Abnormal Scan After UTI Raises Kids' Risk for Renal Scarring

Diedtra Henderson

August 04, 2014

An abnormal renal ultrasonographic finding alone or in tandem with a fever of at least 39°C and an etiologic organism other than Escherichia coli are warning signs that children with a urinary tract infection (UTI) are at twice the risk of developing renal scarring.

Nader Shaikh, MD, MPH, from the Division of General Academic Pediatrics, Children's Hospital of Pittsburgh, Pennsylvania, and colleagues report their findings in an article published online August 4 in JAMA Pediatrics.

According to Dr. Shaikh and coauthors, UTIs are the most common serious bacterial infection among children, with 10% to 15% of infections resulting in permanent renal scarring. A cascade of events that begin in childhood can lead to substantial scarring, reduced kidney function, and sometimes, end-stage renal disease as adults. The researchers sought to characterize prognostic risk factors for renal scarring among children and to create a prediction model that could be used by clinicians.

The authors extracted individual patient data from 9 published cohort studies of children aged 18 years or younger who had undergone renal scanning at least 5 months after their first UTI. Of the 1280 children who were included in their meta-analysis, 199 (15.5%) had renal scarring, and 100 of these patients (50.3%) had vesicoureteral reflux (VUR).

"Children with a model 1 score of 2 or more (21.7% of the sample) represent a high-risk group in whom the risk for renal scarring is twice the baseline risk," Dr. Shaikh and colleagues write. "These children (1) have an abnormal renal ultrasonographic finding or (2) have a temperature of at least 39°C and an etiologic organism other than E coli." According to the researchers, the presence of grade IV or V VUR was the most important risk factor for developing scarring. That occurred only in a small fraction of the children, however.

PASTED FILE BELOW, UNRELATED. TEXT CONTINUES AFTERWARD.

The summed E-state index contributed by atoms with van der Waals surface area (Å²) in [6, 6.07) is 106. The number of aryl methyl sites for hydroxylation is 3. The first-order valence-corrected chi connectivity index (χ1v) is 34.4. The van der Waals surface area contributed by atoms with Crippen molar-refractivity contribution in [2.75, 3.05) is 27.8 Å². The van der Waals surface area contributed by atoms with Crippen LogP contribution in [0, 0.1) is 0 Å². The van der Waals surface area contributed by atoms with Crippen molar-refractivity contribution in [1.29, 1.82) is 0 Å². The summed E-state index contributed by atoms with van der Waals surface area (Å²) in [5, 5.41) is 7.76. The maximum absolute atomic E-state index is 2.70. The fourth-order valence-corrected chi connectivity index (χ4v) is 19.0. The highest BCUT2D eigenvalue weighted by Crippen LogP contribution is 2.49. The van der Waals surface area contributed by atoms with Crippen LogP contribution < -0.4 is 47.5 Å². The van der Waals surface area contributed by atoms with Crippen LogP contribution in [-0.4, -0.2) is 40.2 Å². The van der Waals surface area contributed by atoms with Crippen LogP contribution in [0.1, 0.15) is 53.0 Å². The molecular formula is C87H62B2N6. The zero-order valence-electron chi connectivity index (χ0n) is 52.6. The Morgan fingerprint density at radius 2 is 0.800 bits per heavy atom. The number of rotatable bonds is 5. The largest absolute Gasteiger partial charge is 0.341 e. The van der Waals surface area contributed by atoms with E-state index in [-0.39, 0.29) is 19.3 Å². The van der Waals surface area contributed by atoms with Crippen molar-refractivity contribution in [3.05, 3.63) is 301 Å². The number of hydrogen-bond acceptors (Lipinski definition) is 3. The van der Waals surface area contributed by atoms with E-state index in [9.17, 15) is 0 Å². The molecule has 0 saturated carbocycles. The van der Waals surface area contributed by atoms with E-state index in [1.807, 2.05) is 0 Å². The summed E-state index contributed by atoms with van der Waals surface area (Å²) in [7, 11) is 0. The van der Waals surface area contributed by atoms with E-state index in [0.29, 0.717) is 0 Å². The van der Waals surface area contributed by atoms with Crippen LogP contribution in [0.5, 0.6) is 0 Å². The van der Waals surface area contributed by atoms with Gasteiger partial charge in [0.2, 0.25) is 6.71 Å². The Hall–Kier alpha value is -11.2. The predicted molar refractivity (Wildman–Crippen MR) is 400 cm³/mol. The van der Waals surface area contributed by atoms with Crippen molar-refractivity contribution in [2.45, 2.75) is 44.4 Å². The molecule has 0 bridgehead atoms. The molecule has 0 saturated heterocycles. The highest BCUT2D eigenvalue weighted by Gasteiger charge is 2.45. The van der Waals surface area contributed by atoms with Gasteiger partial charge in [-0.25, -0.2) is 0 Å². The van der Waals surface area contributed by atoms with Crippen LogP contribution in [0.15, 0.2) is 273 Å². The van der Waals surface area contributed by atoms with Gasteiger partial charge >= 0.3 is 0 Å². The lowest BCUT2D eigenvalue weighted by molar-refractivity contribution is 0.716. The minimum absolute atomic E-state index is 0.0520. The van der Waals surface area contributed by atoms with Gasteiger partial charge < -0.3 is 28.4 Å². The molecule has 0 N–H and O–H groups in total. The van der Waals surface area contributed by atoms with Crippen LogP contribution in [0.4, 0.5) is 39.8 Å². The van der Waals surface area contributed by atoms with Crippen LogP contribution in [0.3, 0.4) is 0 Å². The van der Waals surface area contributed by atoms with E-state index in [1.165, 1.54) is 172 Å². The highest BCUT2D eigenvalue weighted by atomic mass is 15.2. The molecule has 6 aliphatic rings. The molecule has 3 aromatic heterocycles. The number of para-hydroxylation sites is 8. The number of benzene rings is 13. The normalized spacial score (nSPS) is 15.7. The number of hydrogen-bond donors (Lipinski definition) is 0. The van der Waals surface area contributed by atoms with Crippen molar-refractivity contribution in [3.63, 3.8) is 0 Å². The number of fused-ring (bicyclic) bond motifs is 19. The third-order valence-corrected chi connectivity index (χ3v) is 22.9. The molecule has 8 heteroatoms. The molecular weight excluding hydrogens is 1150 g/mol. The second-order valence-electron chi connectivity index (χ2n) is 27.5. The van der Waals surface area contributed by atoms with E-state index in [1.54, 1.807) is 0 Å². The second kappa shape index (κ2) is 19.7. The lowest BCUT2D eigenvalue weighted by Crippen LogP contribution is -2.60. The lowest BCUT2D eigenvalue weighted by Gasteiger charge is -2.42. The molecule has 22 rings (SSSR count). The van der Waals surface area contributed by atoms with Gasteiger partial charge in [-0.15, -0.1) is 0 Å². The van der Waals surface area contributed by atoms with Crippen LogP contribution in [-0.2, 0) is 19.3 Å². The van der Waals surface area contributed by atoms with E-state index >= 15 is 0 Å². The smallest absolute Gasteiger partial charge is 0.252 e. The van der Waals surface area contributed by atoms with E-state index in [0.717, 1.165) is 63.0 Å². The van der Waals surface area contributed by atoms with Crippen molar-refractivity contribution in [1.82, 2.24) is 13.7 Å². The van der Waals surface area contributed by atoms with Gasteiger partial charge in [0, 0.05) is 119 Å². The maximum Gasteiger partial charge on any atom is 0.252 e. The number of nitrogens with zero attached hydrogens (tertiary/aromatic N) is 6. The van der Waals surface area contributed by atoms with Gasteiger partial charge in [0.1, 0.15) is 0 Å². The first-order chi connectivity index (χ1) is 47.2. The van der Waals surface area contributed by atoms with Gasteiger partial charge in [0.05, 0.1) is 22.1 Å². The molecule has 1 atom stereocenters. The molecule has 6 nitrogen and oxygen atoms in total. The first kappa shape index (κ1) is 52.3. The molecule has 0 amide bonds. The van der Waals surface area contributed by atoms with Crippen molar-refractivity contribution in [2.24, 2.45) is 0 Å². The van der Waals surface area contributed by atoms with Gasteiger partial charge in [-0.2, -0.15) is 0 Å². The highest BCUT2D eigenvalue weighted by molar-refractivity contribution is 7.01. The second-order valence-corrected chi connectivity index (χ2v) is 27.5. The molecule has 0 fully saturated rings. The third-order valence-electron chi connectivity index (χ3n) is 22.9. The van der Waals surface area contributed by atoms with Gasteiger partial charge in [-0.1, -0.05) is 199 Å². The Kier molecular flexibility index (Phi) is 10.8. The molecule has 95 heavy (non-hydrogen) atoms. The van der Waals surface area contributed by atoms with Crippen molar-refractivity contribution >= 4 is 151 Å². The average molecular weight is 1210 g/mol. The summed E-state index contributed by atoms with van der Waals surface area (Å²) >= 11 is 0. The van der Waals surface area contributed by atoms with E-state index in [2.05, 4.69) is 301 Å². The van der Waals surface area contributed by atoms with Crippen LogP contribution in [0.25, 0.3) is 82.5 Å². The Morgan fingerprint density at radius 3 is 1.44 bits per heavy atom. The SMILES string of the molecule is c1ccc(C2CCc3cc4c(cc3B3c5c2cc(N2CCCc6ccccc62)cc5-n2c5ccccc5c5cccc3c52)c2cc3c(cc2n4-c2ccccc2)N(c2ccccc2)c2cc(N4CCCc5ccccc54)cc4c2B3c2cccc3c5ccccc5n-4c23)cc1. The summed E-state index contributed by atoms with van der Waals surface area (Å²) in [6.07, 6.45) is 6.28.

"[A]lthough our data confirm the importance of high-grade VUR as a risk factor for renal scarring, they do not resolve the difficult question of how to identify this important but small subgroup of children without subjecting all children to a [voiding cystourethrogram]," the authors add.

A half century ago, a link was hypothesized between UTI in childhood and renal damage leading to diseases in adulthood, such as hypertension and end-stage renal disease, according to an accompanying editorial. In the intervening years, researchers have been chasing tantalizing, but ultimately false, leads.

"Shaikh et al shift the focus from VUR to renal scarring and confirm the value of the [renal-bladder ultrasonogram] as a predictor of renal damage," writes Kenneth B. Roberts, MD, from the University of North Carolina School of Medicine, Chapel Hill, and Cone Health, Greensboro, in the editorial. "High fever and organisms other than Escherichia coli are also predictors, but notably, adding a [voiding cystourethrogram] and serum inflammatory markers to the evaluation contributes very little."

Dr. Roberts also lauded previous research teams for providing individual patient data: "This is an example of admirable collaboration among researchers, with clinicians and their patients the beneficiaries," he writes.

"Early identification of children at risk for renal scarring using the prediction rules developed in this study could help clinicians deliver specific treatment and follow-up for this small subgroup in the future," the study authors conclude.

"We are hopeful that data from this study, along with emerging data from longitudinal and biomarker studies, can be used to develop individualized care plans for children with a first UTI."

The study authors and the commentator have disclosed no relevant financial relationships.

JAMA Pediatr. Published August 4, 2014. Abstract

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